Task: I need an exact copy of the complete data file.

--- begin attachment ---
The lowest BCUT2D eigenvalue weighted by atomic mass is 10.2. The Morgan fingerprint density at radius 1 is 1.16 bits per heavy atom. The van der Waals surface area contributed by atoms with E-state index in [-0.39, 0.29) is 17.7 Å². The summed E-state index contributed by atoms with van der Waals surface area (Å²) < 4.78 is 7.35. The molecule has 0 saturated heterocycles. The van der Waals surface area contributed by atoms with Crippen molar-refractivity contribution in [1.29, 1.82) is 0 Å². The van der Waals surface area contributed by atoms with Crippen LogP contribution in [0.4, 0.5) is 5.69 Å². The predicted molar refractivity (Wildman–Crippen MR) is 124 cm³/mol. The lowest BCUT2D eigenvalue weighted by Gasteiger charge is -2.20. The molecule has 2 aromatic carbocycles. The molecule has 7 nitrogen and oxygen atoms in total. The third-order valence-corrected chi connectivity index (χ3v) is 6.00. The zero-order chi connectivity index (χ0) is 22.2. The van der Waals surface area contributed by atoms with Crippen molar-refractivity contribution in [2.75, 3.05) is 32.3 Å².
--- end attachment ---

The lowest BCUT2D eigenvalue weighted by atomic mass is 10.2. The Morgan fingerprint density at radius 1 is 1.16 bits per heavy atom. The van der Waals surface area contributed by atoms with E-state index in [-0.39, 0.29) is 17.7 Å². The summed E-state index contributed by atoms with van der Waals surface area (Å²) < 4.78 is 7.35. The molecule has 0 saturated heterocycles. The van der Waals surface area contributed by atoms with Crippen molar-refractivity contribution in [1.29, 1.82) is 0 Å². The van der Waals surface area contributed by atoms with Crippen LogP contribution in [0.4, 0.5) is 5.69 Å². The predicted molar refractivity (Wildman–Crippen MR) is 124 cm³/mol. The lowest BCUT2D eigenvalue weighted by Gasteiger charge is -2.20. The molecule has 2 aromatic carbocycles. The molecule has 7 nitrogen and oxygen atoms in total. The third-order valence-corrected chi connectivity index (χ3v) is 6.00. The zero-order chi connectivity index (χ0) is 22.2. The van der Waals surface area contributed by atoms with Crippen molar-refractivity contribution in [2.75, 3.05) is 32.3 Å².